J.G.DE ROZA1, D.W.L.NG1, B.K.MATHEW1, T.JOSE1, L.J.GOH1, C.Y.TAN2
NHG Polyclinics1, Changi General Hospital2
Falls in older adults is a common problem worldwide. Fear of falling (FoF) is a consequence of falls and near falls which has far-reaching implications including functional decline and higher risk of future falls. This study aimed to determine the factors associated with FoF in community-dwelling older adults.
This descriptive cross-sectional study recruited a convenience sample of adults aged 65 and above from four primary care clinics from September 2020 to March 2021. Frailty was determined by the Clinical Frailty Scale (CFS). FoF was measured using the Short Falls Efficacy Scale–International (Short FES-I); cut-off of 14 and above indicated high FoF. Logistic regression was used to determine effects of sociodemographic factors, multi-morbidity, frailty, history of falls and use of walking aid on high FoF.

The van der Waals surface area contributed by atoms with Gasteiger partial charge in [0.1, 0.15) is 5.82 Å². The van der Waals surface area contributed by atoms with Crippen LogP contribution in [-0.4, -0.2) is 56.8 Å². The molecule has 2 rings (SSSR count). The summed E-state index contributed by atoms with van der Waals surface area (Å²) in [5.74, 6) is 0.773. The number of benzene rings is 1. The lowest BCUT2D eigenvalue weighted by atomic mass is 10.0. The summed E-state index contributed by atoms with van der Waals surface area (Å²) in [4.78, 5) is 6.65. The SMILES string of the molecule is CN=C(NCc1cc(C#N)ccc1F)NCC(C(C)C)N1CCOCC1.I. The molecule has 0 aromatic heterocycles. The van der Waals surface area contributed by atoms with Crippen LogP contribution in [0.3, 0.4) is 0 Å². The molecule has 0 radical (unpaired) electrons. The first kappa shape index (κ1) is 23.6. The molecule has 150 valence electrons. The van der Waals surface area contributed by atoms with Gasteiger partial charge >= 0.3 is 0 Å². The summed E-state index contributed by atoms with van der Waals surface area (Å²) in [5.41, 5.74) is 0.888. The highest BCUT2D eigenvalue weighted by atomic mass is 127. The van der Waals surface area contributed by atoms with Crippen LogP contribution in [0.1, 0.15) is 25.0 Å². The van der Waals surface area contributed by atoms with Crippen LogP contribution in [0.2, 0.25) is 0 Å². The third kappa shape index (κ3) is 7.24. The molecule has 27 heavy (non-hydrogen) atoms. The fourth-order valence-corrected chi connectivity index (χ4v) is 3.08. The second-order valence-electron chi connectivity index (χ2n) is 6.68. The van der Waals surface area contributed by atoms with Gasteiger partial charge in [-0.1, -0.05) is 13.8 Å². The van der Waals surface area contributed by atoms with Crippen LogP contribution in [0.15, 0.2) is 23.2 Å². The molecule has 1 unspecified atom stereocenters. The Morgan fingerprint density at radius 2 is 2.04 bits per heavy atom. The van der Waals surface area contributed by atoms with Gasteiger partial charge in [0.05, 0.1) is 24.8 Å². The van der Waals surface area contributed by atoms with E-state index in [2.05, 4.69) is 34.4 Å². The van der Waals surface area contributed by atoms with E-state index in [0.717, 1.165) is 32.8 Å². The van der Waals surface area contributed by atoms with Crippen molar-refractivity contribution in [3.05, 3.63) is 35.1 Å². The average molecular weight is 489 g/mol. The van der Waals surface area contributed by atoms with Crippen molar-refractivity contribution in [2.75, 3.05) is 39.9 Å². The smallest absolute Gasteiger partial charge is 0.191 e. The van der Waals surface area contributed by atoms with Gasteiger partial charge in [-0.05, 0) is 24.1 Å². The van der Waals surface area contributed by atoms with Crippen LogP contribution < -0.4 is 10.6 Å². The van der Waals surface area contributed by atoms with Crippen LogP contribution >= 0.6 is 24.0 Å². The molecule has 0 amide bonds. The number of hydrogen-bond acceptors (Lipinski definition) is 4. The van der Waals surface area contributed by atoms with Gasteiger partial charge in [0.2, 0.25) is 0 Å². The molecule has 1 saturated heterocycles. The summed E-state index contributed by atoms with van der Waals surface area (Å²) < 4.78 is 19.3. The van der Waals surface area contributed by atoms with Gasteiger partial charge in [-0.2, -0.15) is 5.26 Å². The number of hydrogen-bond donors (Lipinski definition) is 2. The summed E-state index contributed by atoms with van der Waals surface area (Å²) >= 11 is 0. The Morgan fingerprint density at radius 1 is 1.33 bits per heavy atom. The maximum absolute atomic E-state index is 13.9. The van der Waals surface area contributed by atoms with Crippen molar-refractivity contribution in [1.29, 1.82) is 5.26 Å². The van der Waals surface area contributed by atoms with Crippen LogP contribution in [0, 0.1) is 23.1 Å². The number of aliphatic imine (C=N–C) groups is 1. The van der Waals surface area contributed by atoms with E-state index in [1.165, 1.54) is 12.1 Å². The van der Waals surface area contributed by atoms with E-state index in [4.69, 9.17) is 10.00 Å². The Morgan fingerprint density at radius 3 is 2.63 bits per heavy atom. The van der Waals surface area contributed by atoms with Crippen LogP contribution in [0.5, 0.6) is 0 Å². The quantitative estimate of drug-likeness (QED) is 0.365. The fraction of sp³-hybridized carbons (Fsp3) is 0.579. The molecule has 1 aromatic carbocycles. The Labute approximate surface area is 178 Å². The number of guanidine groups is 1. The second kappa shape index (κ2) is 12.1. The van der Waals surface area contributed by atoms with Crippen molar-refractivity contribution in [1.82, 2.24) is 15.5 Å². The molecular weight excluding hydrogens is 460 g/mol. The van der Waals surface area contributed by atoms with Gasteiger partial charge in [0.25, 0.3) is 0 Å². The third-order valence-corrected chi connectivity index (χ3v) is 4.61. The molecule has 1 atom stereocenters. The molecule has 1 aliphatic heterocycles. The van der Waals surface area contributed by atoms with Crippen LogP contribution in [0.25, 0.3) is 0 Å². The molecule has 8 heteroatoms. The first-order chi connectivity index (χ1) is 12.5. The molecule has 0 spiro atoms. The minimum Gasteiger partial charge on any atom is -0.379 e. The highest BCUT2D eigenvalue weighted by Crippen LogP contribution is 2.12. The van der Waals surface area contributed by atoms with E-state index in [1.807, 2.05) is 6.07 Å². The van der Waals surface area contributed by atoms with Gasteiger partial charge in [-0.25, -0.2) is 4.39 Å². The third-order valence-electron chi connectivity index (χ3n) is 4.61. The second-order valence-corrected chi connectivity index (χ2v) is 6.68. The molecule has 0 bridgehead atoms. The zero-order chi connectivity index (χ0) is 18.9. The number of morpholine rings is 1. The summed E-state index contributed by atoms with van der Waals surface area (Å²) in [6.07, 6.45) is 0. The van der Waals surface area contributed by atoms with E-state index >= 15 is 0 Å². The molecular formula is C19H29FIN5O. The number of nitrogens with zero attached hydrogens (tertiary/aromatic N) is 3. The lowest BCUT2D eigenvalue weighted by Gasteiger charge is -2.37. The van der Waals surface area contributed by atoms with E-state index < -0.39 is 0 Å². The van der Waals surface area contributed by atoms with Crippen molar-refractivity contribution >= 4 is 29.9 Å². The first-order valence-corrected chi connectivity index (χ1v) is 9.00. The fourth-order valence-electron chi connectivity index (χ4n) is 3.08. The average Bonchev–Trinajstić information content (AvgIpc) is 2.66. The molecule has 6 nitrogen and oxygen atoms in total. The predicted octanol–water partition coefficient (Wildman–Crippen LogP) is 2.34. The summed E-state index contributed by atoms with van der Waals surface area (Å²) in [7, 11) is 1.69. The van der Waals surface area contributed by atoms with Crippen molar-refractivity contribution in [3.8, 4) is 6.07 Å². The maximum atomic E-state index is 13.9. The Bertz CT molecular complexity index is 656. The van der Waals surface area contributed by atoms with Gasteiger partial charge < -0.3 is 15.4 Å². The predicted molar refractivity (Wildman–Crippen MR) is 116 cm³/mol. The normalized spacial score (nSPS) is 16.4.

Of 360 participants, 21.1% had fallen in the past six months. There were 29.4% categorized as well (CFS 1 to 3), 27.5% pre-frail (CFS 4), 23.9% mildly frail (CFS 5) and 19.2% moderately frail (CFS 6). More than half (60.8%) reported high FoF. Falls, frailty and use of walking aid were significant predictors of high FoF. Participants with history of falls had 2.5 times higher odds of high FoF (p= 0.046). Compared to well older adults, pre-frail, mildly frail and moderately frail older adults had significantly higher odds of high FoF (p<0.001).
FoF is a prevalent and compelling issue in older adults, particularly those with frailty and falls history. Future research should focus on developing and evaluating fall prevention programs that incorporate interventions for FoF.